Stuart Alderoty, senior executive vice president and general counsel for HSBC’s North America Holdings unit, complained that the proposed rule “would apply not only to transactions with a U.S. counterparty, but also to transactions that have limited connections to the United States.”
“As currently drafted,” Alderoty said, “the proposed rule would limit the ability of our Hong Kong affiliate, which is independently capitalized, to purchase for its own account securities traded on a U.S. exchange, or trade for its own account utilizing a U.S. agent to effect a transaction.”
Michael Williams, managing director of Credit Suisse Securities LLC, said the rule could hurt the U.S. economy.
“The practical impact of this narrow interpretation is likely to be reduced liquidity in U.S. markets and securities, migration of trading activities to other financial centers outside of the United States, and the development of alternative trading platforms outside of the United States, all of which are likely to lead to job losses,” Williams wrote.
Bank of America’s fixed income and equities employs more than 1,500 salespeople globally to cover institutional clients, said Edward P. O’Keefe, executive vice president and general counsel. Hedge funds and other non-covered entities are “not scaled for and not in the business of meeting the liquidity demands of customers,” he said.
“Hedge funds are purely proprietary traders,” O’Keefe said. “Covered banking entities, on the other hand, are expected to provide liquidity to their clients, even in distressed markets, and the agencies should not introduce new risks to the economy by assuming that these other unproven and untested sources of liquidity will materialize.”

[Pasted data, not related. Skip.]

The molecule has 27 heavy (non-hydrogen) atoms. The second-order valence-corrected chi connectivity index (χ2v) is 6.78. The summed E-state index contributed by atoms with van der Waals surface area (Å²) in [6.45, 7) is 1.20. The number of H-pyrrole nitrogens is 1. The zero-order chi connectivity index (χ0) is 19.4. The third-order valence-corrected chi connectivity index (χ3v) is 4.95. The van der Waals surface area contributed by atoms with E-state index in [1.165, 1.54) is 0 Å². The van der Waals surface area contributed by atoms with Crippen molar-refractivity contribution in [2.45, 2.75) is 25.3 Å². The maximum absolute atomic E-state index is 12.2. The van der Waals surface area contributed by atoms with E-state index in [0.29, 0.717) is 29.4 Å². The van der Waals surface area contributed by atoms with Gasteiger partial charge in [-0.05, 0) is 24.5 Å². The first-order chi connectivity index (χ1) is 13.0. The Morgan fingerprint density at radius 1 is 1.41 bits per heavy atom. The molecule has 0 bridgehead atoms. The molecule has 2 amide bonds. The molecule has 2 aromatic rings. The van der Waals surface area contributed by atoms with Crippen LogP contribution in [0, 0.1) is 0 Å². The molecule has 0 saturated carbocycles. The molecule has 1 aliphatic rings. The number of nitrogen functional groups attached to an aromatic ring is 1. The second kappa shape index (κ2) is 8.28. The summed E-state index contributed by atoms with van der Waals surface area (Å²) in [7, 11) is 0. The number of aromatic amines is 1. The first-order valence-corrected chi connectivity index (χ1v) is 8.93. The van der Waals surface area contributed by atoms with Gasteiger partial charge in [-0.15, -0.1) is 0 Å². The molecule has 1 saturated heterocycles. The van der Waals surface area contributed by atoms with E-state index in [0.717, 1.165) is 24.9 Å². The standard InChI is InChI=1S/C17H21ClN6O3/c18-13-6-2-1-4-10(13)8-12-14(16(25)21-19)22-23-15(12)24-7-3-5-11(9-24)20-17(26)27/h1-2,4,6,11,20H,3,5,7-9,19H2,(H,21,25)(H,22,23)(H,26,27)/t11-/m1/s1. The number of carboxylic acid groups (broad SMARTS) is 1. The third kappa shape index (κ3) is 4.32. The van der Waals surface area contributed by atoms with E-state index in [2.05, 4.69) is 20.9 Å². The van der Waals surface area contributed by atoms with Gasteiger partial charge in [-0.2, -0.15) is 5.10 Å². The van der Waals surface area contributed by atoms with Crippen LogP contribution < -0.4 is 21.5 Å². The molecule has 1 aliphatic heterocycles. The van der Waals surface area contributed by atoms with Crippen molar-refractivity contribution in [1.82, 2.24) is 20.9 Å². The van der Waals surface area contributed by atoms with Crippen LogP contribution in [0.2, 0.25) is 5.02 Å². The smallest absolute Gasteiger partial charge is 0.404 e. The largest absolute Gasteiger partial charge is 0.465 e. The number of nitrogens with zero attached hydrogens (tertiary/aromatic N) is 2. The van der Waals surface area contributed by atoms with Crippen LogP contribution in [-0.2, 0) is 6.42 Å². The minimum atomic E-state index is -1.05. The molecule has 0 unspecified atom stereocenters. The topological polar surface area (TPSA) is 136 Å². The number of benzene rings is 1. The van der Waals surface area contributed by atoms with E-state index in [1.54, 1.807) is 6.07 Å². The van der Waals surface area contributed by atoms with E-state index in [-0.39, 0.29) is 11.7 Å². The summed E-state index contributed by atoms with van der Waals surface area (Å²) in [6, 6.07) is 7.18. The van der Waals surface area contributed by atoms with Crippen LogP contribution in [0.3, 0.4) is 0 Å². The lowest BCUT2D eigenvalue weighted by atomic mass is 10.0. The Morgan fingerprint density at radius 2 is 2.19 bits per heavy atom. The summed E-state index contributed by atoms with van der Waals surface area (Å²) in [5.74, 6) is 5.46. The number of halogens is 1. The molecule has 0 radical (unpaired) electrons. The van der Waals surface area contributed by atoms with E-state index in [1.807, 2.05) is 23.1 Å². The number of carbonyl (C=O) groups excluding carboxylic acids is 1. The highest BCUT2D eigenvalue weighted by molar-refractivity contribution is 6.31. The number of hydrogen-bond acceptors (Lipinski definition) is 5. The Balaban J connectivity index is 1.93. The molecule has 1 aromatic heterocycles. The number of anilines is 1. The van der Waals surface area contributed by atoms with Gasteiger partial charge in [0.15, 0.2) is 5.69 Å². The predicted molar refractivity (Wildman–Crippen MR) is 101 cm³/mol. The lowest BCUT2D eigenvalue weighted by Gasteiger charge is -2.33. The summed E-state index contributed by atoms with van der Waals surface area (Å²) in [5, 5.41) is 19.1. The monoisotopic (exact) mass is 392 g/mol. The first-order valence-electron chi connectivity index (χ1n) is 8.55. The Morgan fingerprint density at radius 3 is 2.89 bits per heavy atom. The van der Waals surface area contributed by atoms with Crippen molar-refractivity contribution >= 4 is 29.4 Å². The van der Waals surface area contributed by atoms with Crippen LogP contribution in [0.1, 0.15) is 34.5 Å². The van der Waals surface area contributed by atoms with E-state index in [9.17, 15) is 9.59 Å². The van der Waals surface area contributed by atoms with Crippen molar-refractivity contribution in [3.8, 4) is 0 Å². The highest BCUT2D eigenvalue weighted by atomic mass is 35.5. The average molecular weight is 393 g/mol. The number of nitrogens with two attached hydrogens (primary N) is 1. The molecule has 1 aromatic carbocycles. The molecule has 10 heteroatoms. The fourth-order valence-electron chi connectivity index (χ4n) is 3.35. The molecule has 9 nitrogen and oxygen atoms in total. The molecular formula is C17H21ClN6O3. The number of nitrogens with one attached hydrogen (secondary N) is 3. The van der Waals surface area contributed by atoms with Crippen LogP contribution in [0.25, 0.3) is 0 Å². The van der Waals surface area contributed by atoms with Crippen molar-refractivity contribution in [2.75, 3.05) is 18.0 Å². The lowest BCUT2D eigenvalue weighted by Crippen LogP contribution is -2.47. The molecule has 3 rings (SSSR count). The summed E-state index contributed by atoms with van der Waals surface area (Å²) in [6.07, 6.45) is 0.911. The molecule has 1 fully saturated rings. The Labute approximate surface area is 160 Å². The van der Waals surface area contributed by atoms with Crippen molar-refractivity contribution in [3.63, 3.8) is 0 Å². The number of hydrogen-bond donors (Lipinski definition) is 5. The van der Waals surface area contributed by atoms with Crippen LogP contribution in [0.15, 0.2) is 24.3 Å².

The Volcker rule is set to take effect in July even if the rule-making is still in progress, and would include a two-year transition period. The Fed would then have the ability to issue one-year implementation extensions on a case-by-case basis.
“I can’t see how they would put all of this into effect by July,” said Joseph Engelhard, senior vice president of Capital Alpha Partners LLC. “There’s no way the banks will have all the infrastructure in place so they will have to delay parts even if they keep it similar to how it is.”
The proposal included a series of exemptions for permissible market-making trading, underwriting and hedging transactions. Lawmakers exempted market-making from the rule, along with certain forms of hedging and underwriting, because of concerns that a broad ban on proprietary trading could bring some U.S. and world markets to a halt.
“The proposal will severely limit banking entities’ ability to hedge their own risk, thereby increasing rather than decreasing the risk to banking entities and the financial system,” the Clearing House Association, American Bankers Association, Sifma and the Financial Services Roundtable said in a joint 173-page letter.
The industry groups also warned that the cost-benefit analysis in the Volcker rule didn’t meet the standards set in a court case overturning an SEC rule last year. The letter referenced the Business Roundtable’s victory against the SEC, which overturned the so-called proxy access rule because of an inadequate analysis of the costs. The U.S. Court of Appeals in Washington agreed with the U.S. Chamber of Commerce and Business Roundtable.
Regional banks including PNC Financial Services Group Inc. and US Bancorp submitted a letter urging regulators to increase the threshold for Volcker rule compliance to $10 billion from $1 billion to protect trading by firms that weren’t the “principal intended focus” of the measure.
“Because the proposed rules fail to clearly protect such bona fide activities, banking organizations like ours will operate in a continuous zone of uncertainty -- unclear whether legitimate activities and trades will on a post-hoc basis be determined by an agency to constitute impermissible proprietary trading,” the companies said in a joint letter that was also signed by Capital One Financial Corp., SunTrust Banks Inc., BB&T Corp., Fifth Third Bancorp, Regions Financial Corp. and KeyCorp.
Not all the comment letters opposed the proposed rule. Senators Carl Levin of Michigan and Jeff Merkley of Oregon, the Democrats who drafted the provision, called the proposal from regulators “too tepid” and said it did “not fulfill the law’s promise.”
“Instead, the proposed rule seems focused on minimizing its own potential impact,” the lawmakers said.